Deep Space Probe Exploration of the Outer Planets
The outer planets, also known as the Jovian planets, consist of Jupiter, Saturn, Uranus and Neptune. The first probe to explore Jupiter was the Pioneer 10 spacecraft. The Pioneer 11 spacecraft sent back information on Jupiter and Saturn. But it was the Voyager 2 spacecraft launched by the National Aeronautics and Space Administration (NASA) in 1977 that explored all the outer planets in great detail for the first time. We will look at the outer planets and the data Voyager 2 gathered on them:
1. Jupiter: Jupiter is the largest planet in the Solar System. The gas giant has a mass two and half times that of all the planets combined. The Jupiter system is composed of 63 known moons. Jupiter is primarily composed of hydrogen and helium. Trace amounts in the atmosphere of water vapor, methane, ammonia, hydrogensulfide, neon, oxygen and sulfur also exist.
The internal structure of Jupiter is thought to be of a dense core composed of a variety of elements, surrounded by a layer of liquid metallic hydrogen with an outer layer of molecular hydrogen. As one moves towards the core, the temperature and pressure steadily increase. The atmosphere on Jupiter is extremely thick. Clouds comprised of ammonia crystals and ammonium hydrosulfide are arranged into bands. The bands occur at different altitudes. Circulation patterns similar to Earth cause a great amount of turbulence and massive storms. The Great Red Spot is one such anti-cyclonic storm on Jupiter that is larger than Earth.
The Voyager 2 spacecraft began its survey of the planet in 1979. Many important discoveries were revealed for the first time by the spacecraft. These included the satellites of Jupiter, radiation belts and its planetary rings. The discovery of volcanic activity on Io, one of Jupiter's moons, and the discovery of the Great Red Spot also came as a big surprise.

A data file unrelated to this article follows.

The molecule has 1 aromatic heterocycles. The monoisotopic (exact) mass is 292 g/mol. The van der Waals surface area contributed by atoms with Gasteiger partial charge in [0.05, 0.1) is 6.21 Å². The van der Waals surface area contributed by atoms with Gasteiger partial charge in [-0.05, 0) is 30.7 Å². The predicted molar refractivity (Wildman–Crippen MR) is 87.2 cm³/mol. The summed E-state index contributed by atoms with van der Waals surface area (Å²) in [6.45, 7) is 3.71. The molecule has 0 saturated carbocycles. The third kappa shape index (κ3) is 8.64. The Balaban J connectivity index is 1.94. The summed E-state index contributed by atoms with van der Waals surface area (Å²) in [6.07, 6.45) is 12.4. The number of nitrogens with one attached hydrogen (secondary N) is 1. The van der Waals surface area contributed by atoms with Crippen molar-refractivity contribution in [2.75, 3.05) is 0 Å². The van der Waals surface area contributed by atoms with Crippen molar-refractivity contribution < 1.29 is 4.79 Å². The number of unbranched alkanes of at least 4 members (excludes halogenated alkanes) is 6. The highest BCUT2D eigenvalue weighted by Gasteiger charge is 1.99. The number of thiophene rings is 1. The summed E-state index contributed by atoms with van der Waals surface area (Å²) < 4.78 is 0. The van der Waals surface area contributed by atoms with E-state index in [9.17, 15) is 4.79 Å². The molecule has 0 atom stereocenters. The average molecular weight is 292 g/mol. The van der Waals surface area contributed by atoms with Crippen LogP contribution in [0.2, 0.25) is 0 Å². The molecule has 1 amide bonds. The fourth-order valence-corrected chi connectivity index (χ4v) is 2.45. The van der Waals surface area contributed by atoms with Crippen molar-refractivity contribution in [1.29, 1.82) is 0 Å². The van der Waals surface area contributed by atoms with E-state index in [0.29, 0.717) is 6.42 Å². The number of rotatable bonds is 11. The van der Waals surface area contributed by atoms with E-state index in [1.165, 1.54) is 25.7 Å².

2. Saturn: Saturn is the second largest planet in the Solar System. Saturn is also a gas giant similar to Jupiter. There are 62 known moons in the Saturnine system. The interior of Saturn is comprised of a core of variety of elements, surrounded by metallic hydrogen, followed by a layer of liquid hydrogen and liquid helium and an outer gaseous layer. The atmosphere of Saturn is comprised mostly of hydrogen and some helium. Trace amounts of ammonia and methane have also been detected.
Saturn's cloud patterns are very similar to that of Jupiter. Saturn is probably best known for its rings which are comprised mostly of water ice and some amorphous carbon. Voyager 2 came in contact with Saturn in 1980. The probe's cameras detected complex structures in the rings of Saturn; particles in the rings ranging from dust grains to the size of automobiles. Instruments aboard Voyager 2 also studied the atmosphere of Saturn and determined the planet's surface temperature at the deepest levels to be -203 degrees Celsius.